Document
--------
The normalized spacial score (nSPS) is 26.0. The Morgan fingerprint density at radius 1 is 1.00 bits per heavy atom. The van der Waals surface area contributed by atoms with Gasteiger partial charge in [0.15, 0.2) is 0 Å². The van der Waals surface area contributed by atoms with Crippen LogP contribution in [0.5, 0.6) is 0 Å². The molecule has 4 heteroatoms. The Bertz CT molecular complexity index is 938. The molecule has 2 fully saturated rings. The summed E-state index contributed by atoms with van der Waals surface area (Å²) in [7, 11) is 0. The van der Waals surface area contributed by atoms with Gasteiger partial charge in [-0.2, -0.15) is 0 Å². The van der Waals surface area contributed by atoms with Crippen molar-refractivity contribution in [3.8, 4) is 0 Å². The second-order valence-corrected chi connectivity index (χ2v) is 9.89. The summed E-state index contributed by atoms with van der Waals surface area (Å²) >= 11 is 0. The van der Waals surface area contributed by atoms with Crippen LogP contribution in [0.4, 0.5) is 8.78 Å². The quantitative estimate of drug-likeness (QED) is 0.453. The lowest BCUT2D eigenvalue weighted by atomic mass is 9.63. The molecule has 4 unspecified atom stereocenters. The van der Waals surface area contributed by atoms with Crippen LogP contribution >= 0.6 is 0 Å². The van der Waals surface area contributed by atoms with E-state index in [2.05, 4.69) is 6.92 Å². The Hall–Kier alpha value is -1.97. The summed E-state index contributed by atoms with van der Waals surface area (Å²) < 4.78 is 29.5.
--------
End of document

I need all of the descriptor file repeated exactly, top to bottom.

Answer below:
The normalized spacial score (nSPS) is 26.0. The Morgan fingerprint density at radius 1 is 1.00 bits per heavy atom. The van der Waals surface area contributed by atoms with Gasteiger partial charge in [0.15, 0.2) is 0 Å². The van der Waals surface area contributed by atoms with Crippen LogP contribution in [0.5, 0.6) is 0 Å². The molecule has 4 heteroatoms. The Bertz CT molecular complexity index is 938. The molecule has 2 fully saturated rings. The summed E-state index contributed by atoms with van der Waals surface area (Å²) in [7, 11) is 0. The van der Waals surface area contributed by atoms with Gasteiger partial charge in [-0.2, -0.15) is 0 Å². The van der Waals surface area contributed by atoms with Crippen molar-refractivity contribution in [3.8, 4) is 0 Å². The second-order valence-corrected chi connectivity index (χ2v) is 9.89. The summed E-state index contributed by atoms with van der Waals surface area (Å²) >= 11 is 0. The van der Waals surface area contributed by atoms with Crippen LogP contribution in [0.4, 0.5) is 8.78 Å². The quantitative estimate of drug-likeness (QED) is 0.453. The lowest BCUT2D eigenvalue weighted by atomic mass is 9.63. The molecule has 4 unspecified atom stereocenters. The van der Waals surface area contributed by atoms with Crippen LogP contribution >= 0.6 is 0 Å². The van der Waals surface area contributed by atoms with E-state index in [2.05, 4.69) is 6.92 Å². The Hall–Kier alpha value is -1.97. The summed E-state index contributed by atoms with van der Waals surface area (Å²) < 4.78 is 29.5.